It is very common in the programming world to build a “Hello World” application after the preliminaries such as the installations are out of the way.
CREATE NEW PROJECT
Fire up your Visual Studio and choose File > New Project to view the available Mono for Android project templates:
Note: It is advised to use only letters and numbers in your project/assembly name (with no dash, hyphen, etc.) in order to avoid any possible compilation error.
The project layout is very similar to the one in native Android projects in Eclipse IDE:
What is Mono.Android.dll?
Mono for Android applications are built against the Mono for Android Profile which is actually a subset of the .NET Base Class Library (BCL). This profile is packaged in the Mono.Android.dll, and contains almost the entire Android Development Kit (ADK). This is how Mono for Android allows .NET developers to invoke Android APIs directly from C#.
By default, creating a new Mono for Android project comes with an activity file in C#:
What is Activity?
It is a class file that you place the logic of your application. It is like the code-behind part of an ASP.NET Web Form page. It is mapped to your UI (application screen) that you define in your layout. An activity inherits from the Android.App.Activity class.
This sample application includes a button, and the button’s caption will be updated after each click to demonstrate how many clicks have been made so far.
DEFAULT CODE SETUP
The way that the default code setup (activity and resources) is straightforward and doesn’t require any special explanation:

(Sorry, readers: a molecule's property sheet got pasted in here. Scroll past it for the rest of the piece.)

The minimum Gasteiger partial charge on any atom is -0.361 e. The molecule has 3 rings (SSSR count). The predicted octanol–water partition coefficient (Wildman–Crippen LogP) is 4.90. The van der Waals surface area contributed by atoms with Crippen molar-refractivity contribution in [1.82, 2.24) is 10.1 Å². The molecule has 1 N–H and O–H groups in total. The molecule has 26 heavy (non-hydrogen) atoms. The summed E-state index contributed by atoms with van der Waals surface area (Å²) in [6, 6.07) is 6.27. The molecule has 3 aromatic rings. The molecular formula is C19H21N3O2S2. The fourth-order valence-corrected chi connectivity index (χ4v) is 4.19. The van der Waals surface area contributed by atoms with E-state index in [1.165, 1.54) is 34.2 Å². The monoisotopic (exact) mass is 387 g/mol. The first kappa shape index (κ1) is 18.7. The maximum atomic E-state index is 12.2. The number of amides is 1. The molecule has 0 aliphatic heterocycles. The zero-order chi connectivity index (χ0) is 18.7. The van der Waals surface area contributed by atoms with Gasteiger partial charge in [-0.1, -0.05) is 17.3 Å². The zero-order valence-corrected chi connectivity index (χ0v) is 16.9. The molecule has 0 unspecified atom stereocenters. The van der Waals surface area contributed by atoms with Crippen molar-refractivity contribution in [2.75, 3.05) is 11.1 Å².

Files under the Resources directory (such as Main.axml and Strings.xml) include the application resources and XML based UI definitions that can be accessed by any activity file in the project.
When developing with Mono for Android, there is no visual UI designer. UI layouts are created by coding XML files like Main.axml. There are free UI designers out there though such as DroidDraw. You may find it useful to create XML based UI layouts for your Android applications in the future.
LAUNCH EMULATOR and DEBUG
Run the application as you always do in Visual Studio:
This initiates the build process, and you will be given the following dialog:
Please keep in mind that the trial version only allows you to deploy to the emulators.
Click on the “Start emulator image” link to view the available emulators:
Choose the emulator that you want to deploy your application, and click on the OK button. You will then be provided the emulator name in the list of running devices:
The emulator may take a while to launch itself. The good part is that you don’t need to close it if you want to redeploy your application after making some code changes.
After the emulator launches, slide the lock button to the right and get the home screen:
Note: An alternative way to launch the emulator is using the Start Android Emulator option under the Tools menu in Visual Studio. It opens the Android SDK Manager where you can view the available Android Virtual Devices (AVDs) through its own Tools menu.
Go back to your “Select Device” dialog, and click on the OK button in order to start deploying your application to the emulator. Your application will get packaged into a native Android application during this process. If this is the first time that you are deploying a Mono for Android application, Mono runtime and platform framework will be installed first. The runtime one is a large file, therefore you may need to wait for a while. Luckily, these installations occur only once per AVD.
Once all these steps are 100% complete with no issues, you will have your first Android application up and working in the emulator:
After each click of the button, its caption will be updated based on the logic that you have in the activity file (Activity1.cs) and will show how many clicks have been made so far.
This simple sample application showed how .NET developers can use Mono for Android to develop Android applications without having to learn Java and Eclipse which may need significant time investment. Certainly, a better understanding of Android architecture should also be learned in order to build your Android dream game.